In most countries, the advertising industry endorses a media-research company as its provider of audience measurement. The methodology used by the provider becomes known as the "industry currency" for audience measurement. Industry members fund audience research and share the findings.[24] In a few countries where the industry is fragmented or where there is no industry association, two or more competing organisations may provide audience measurement services; such countries are said to have no industry currency.

Four methods of data collection are used to survey broadcast audiences: interviews, diaries, meters, and scanning and modelling. Research companies use different methodologies, depending on where (and when) media is used and the cost of data collection. All methods involve sampling: taking a representative sample of the population, recording media use, and extrapolating it to the general population.[25]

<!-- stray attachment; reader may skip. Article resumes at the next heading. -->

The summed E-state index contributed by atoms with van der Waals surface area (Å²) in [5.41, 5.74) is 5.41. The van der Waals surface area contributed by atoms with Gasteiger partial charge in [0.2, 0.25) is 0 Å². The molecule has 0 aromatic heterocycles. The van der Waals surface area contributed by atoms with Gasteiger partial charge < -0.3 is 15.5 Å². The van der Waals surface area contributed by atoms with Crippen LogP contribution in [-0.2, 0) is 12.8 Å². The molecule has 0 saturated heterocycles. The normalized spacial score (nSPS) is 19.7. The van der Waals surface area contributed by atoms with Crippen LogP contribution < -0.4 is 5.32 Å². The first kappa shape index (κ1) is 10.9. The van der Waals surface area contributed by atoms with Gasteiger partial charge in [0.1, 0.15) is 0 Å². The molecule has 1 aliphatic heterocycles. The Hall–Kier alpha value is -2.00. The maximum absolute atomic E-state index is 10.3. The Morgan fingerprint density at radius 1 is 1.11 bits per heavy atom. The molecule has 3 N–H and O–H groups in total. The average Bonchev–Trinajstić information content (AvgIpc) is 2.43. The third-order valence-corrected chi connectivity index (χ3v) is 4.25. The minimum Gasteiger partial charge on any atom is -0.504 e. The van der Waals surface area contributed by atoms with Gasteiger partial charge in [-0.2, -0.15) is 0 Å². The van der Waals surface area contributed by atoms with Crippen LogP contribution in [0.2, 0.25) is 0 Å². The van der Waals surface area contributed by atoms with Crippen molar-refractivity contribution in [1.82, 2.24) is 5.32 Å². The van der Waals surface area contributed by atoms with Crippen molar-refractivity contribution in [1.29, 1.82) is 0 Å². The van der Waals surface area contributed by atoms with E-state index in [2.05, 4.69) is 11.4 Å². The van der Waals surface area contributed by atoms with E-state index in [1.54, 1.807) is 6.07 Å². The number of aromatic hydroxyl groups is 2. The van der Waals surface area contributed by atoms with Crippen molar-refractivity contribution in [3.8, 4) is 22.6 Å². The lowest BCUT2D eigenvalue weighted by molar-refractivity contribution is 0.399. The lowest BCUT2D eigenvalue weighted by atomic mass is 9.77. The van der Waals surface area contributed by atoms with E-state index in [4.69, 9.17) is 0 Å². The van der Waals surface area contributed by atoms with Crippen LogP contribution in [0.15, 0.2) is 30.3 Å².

See also

References

  1. ^ Lotz, Amanda (2007). The Television Will Be Revolutionized. New York, NY: New York University Press. pp. 196–197, 199.
  2. ^ Napoli, Philip M. (2003). Audience Economics: Media Institutions and the Audience Marketplace. New York, NY: Columbia University Press.
  3. ^ "People Meter Technology Brings Miami More Accurate Ratings". Archived from the original on 16 March 2014. Retrieved 13 October 2014.
  4. ^ Silcock, B. William; Heider, Don; Rogus, Mary T. (2009). Managing Television News: A Handbook for Ethical and Effective Producing. Mahwah, NJ: Lawrence Erlbaum Associates, Inc.
  5. ^ "James G. Webster" (PDF). Archived (PDF) from the original on 2011-03-12. Retrieved 2014-03-16.
  6. ^ Buzeta, Cristian; Moyano, Patricio (2013). "The Television Audience Measurement in the Digital Age". Archived from the original on 2017-02-13.
  7. ^ Portilla, Idoia (2015). "Television Audience Measurement: Proposals of the Industry in the Era of Digitalization". Tripodos (36). Archived from the original on 2017-02-13.